HONOLULU— The Department
of Land and Natural Resources (DLNR) is seeking entries in an art contest
to depict a bird for its 2006-2007 Hawai‘i Wildlife Conservation Stamp.
"The conservation stamp is required to validate the Hawai‘i State
hunting license. A separate game bird hunting stamp is required for
those intending to hunt game birds," said Peter Young, DLNR Chairperson.
"Funds from sales of the Hawai‘i Wildlife Conservation Stamps go
into the state Wildlife Revolving Fund to support wildlife populations
and habitat, and to manage hunting in the state. Activities and projects
supported by this fund have included surveys of game bird and mammal
populations; land leasing for hunting; predator control; and maintenance
of wildlife watering units."
"In addition, planting of native shrubs and trees, controlled burns,
removal of invasive plants, and other wildlife habitat improvement and
restoration projects are supported by these funds," Young said.
DLNR is looking for art depicting the Gray Francolin, also known as
the Black Partridge or Indian Francolin (scientific name: Francolinus
pondicerianus ) in a Hawai‘i habitat.
This bird is in the order Galliformes , which includes seven families
of gamebirds; and is in the family Phasianidae, which includes pheasants,
some quail, partridges, snowcocks, and francolins.
The Gray Francolin was introduced to the Big Island as part of a larger
exotic game bird release program to the Pu‘u Wa‘a Wa‘a Ranch, under
the auspices of the Hawai‘i Division of Fish and Game. Releases totaling
214 birds of California game farm origin were released at four different
sites in 1959, 1961, 1965, and 1966.
This species seems to be flourishing on the west side of the Big Island
but may even be more visible on Lana‘i and Moloka‘i, and small harvests
were taken in recent years on O‘ahu. None of this species was harvested
last year on Kaua‘i, but in previous years upwards of a dozen or two
have been reported taken from the field. This bird can readily be seen
on Lana‘i, especially along the road in the northwestern part of the
island, in open country and scrub haole koa and grasslands.
Its native range is southeastern Iran and Pakistan, throughout India
to Bangladesh and Sri Lanka. It has been introduced to northern Oman
and to several islands in the Indian Ocean including the Seychelles
and Mauritius. Attempts have been made to introduce this species to
the mainland U.S. but it is doubtful there are any sustainable populations
there. This bird has been used as a stamp image in India and Oman.
Prospective artists should note the following requirements for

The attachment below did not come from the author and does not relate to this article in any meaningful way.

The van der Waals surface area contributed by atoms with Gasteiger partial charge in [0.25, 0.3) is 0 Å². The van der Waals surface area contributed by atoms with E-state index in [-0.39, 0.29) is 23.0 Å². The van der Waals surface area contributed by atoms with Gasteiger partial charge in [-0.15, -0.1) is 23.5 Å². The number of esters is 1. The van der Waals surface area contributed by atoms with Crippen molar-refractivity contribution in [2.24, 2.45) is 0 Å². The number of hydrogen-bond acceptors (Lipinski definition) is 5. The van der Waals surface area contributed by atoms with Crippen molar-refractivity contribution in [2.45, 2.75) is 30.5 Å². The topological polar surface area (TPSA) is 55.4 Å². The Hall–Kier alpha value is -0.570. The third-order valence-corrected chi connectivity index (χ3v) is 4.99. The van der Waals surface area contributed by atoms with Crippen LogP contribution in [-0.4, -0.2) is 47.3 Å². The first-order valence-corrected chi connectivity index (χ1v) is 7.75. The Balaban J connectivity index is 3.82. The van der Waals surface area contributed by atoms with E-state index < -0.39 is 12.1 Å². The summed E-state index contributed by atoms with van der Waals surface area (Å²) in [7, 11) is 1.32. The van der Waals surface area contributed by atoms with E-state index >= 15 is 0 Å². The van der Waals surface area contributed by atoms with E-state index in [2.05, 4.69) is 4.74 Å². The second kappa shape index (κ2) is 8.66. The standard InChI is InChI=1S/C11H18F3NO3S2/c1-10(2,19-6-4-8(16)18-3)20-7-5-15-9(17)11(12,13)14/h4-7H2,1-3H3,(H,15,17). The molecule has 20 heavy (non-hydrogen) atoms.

this year's contest:
Entries must consist of a completed oil or acrylic
painting (watercolor not accepted) no more than 24" by 36"
and unframed (to be reduced to 1" X 1.5" stamp), OR an 8.5"
X 11" photo/print/photocopy of a completed painting.
All paintings sent must be accompanied by a $25.00 fee, to cover the
cost of returning artwork. Checks are to be made payable to the Department
of Land and Natural Resources. Otherwise, a photo, print, or photocopy
of an original painting may be sent with no fee (see application form).
The contest winner will receive a maximum fee of $1,000.
All entries must be received by April 7, 2006. Notification
of the winner will be made on April 11, 2006.
Copies of this announcement and the application form are available on
the website http://dofaw.net
or upon request, from the Division of Forestry and Wildlife, 1151 Punchbowl
St., Room 325, Honolulu, HI 96813.
Questions regarding the contest can be e-mailed to Edwin.D.Johnson@hawaii.gov
or directed to (808) 587-4185. Photos and paintings of the subject bird
are also available on the web (try entering "grey francolin photos"
or "francolinus ponderianus" in a search engine or see below).
If possible, go view the bird in the wild. Some Hawaiian habitat photos
are available on the DOFAW website under the Natural Areas Reserve System;
others can be found on the web in relation to where the bird is found;
for example see the Parker Ranch website listed below.
One easy way to pull up images from the internet (at least on Google)
is to type in the name of the bird, and then click on "images"
(just above the search window). One of the best comparisons of the Grey
vs. Erkel's Francolin can be found at www.parkerranch.com/bird.
Or check photos.htmlwww.haryana-online.com.
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For more information, contact:
DLNR Education and Outreach Coordinator
Phone: (808) 587-0407